I just came in the back road and passed the Williamstown Road roundabout, by the old thatched house. Now what is the name of that new(ish) estate on the left? Is it some sort of state secret? I hope you will forgive the sarcasm. It has been a feature of all new housing estate developments in the area – when they are being built the name of the new development is ‘writ large’ on colourful hoarding. But upon completion this signage eventually comes down and it is rare to find any indication of the place name. As for internal estate signage! Well we are tired of talking about that one- Maybe the Council should issue us all with sat-navs to point the way.
On top of things
So let’s get off one of my hobby-horses and get back on track as we continue in the way. We pass by the venerable Brasscock itself – formerly the CofI Church of St Thomas. Did you know that Ballinakill means as Gaeilge the townland of the chapel/church,so it indicates that there was a church here since early times. Coincidentally, St Thomas’s was built around the same time as St Mary’s Ballygunner. Before we leave this favoured spot of mine may I make a suggestion to ‘the powers that be’ that the Brass be put back into the cock, so to speak!
I understand that as a condition of developments such as the Ballinakill Shopping Centre, a work of public art, usually in the form of sculpture, should be commissioned by, paid for and displayed at or near that development. Here I suggest the renewal of ‘his nibs’ the Brasscock himself be undertaken and his perch atop of this landmark building. This would bring back a shine to this old bird and thus brighten up our horizons – much needed I dare say in these gloomy times.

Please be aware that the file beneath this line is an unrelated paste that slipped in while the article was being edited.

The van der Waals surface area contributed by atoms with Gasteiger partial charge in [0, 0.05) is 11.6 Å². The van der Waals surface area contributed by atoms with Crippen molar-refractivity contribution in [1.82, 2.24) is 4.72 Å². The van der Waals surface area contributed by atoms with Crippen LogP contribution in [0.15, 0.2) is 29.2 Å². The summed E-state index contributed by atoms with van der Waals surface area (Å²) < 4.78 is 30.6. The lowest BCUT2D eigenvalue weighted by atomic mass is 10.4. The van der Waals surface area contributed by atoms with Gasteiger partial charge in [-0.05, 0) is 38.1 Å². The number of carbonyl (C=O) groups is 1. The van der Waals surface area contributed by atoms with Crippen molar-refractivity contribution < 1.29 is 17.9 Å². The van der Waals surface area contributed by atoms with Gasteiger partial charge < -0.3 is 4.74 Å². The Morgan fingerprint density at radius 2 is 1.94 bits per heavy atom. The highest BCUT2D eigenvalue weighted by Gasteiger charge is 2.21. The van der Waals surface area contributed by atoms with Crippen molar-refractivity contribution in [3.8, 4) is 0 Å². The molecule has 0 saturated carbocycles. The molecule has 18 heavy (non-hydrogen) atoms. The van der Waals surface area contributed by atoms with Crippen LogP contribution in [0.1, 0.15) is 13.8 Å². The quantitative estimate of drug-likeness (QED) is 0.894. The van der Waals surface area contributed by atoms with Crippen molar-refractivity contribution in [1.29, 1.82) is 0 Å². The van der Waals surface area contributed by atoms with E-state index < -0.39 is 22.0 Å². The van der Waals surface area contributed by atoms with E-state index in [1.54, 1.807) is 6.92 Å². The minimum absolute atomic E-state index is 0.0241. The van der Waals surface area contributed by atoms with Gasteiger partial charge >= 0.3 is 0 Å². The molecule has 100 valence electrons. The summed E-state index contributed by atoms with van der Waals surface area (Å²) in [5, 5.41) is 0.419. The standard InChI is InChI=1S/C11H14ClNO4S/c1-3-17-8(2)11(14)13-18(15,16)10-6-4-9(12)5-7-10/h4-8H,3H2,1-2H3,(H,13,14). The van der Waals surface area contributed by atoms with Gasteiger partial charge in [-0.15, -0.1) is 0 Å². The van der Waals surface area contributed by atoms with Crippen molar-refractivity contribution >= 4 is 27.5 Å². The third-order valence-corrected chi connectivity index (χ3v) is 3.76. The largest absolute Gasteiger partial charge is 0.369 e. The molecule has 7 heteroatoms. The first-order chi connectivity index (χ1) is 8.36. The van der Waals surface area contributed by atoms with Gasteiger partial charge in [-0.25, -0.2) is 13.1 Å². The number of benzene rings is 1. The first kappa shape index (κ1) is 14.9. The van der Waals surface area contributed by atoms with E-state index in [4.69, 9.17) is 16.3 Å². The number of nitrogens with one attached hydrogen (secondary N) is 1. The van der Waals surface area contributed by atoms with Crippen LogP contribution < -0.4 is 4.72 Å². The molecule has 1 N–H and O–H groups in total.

On we go as we pass the wee roundabout at Oskars/Grantsown Park with a plea again to those drivers coming out the road and heading for that estate, to remember to indicate here every time and so let people know in advance that you’re turning rather than going straight ahead. It’s a very tight roundabout with little margin for error, so as they say every little helps and there are better ways of running into your neighbours!
To conclude our review of Brasscockland this week it’s back to another ongoing saga of ups and downs. I speak once again of that continuing eyesore of the former Maxol site – and what a sight it is! What added to the state of dereliction was the regular collapsing of the protective/security fencing which constituted a hazard in itself. So the good news is that there has been work going on there over the past few weeks to really strengthen this perimeter fencing with much sturdier uprights being implanted so as to greater withstand assault of weather or vandals.
But the downside or bad news is that this work suggests to me that the site is being secured for the longer term and further suggests that development here is not in prospect in the medium term, especially in light of the economic downturn. Is there not some other/temporary use this site could be put to? One service that this entire area lacks is a car mechanic’s garage and yet there are literally thousands of cars on its doorstep. Well what about it – or have you a better/other idea? Keep in touch.
Go seachtain eile, slan.